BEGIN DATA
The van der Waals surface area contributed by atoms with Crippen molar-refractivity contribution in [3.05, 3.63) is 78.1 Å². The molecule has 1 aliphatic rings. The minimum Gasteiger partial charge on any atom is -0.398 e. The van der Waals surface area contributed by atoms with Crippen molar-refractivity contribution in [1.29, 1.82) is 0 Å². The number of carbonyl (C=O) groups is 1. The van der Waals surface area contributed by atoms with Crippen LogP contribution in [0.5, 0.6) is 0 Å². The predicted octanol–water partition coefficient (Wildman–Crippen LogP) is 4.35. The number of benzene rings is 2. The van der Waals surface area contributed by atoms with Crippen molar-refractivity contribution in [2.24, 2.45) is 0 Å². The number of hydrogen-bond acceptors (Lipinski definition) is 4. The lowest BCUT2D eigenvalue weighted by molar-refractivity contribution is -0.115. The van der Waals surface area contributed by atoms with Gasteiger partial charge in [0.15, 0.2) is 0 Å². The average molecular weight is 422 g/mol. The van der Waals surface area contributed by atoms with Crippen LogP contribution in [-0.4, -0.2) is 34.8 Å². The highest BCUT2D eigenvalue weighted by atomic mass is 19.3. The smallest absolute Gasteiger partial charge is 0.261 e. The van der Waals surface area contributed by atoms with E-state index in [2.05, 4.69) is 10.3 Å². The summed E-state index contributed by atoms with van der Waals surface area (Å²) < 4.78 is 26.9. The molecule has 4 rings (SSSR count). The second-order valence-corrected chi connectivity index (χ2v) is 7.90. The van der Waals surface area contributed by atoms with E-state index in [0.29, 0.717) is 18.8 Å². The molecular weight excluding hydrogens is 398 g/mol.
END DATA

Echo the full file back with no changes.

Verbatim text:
The van der Waals surface area contributed by atoms with Crippen molar-refractivity contribution in [3.05, 3.63) is 78.1 Å². The molecule has 1 aliphatic rings. The minimum Gasteiger partial charge on any atom is -0.398 e. The van der Waals surface area contributed by atoms with Crippen molar-refractivity contribution in [1.29, 1.82) is 0 Å². The number of carbonyl (C=O) groups is 1. The van der Waals surface area contributed by atoms with Crippen LogP contribution in [0.5, 0.6) is 0 Å². The predicted octanol–water partition coefficient (Wildman–Crippen LogP) is 4.35. The number of benzene rings is 2. The van der Waals surface area contributed by atoms with Crippen molar-refractivity contribution in [2.24, 2.45) is 0 Å². The number of hydrogen-bond acceptors (Lipinski definition) is 4. The lowest BCUT2D eigenvalue weighted by molar-refractivity contribution is -0.115. The van der Waals surface area contributed by atoms with Gasteiger partial charge in [0.15, 0.2) is 0 Å². The average molecular weight is 422 g/mol. The van der Waals surface area contributed by atoms with Crippen LogP contribution in [-0.4, -0.2) is 34.8 Å². The highest BCUT2D eigenvalue weighted by atomic mass is 19.3. The smallest absolute Gasteiger partial charge is 0.261 e. The van der Waals surface area contributed by atoms with E-state index in [2.05, 4.69) is 10.3 Å². The summed E-state index contributed by atoms with van der Waals surface area (Å²) < 4.78 is 26.9. The molecule has 4 rings (SSSR count). The second-order valence-corrected chi connectivity index (χ2v) is 7.90. The van der Waals surface area contributed by atoms with E-state index in [0.29, 0.717) is 18.8 Å². The molecular weight excluding hydrogens is 398 g/mol.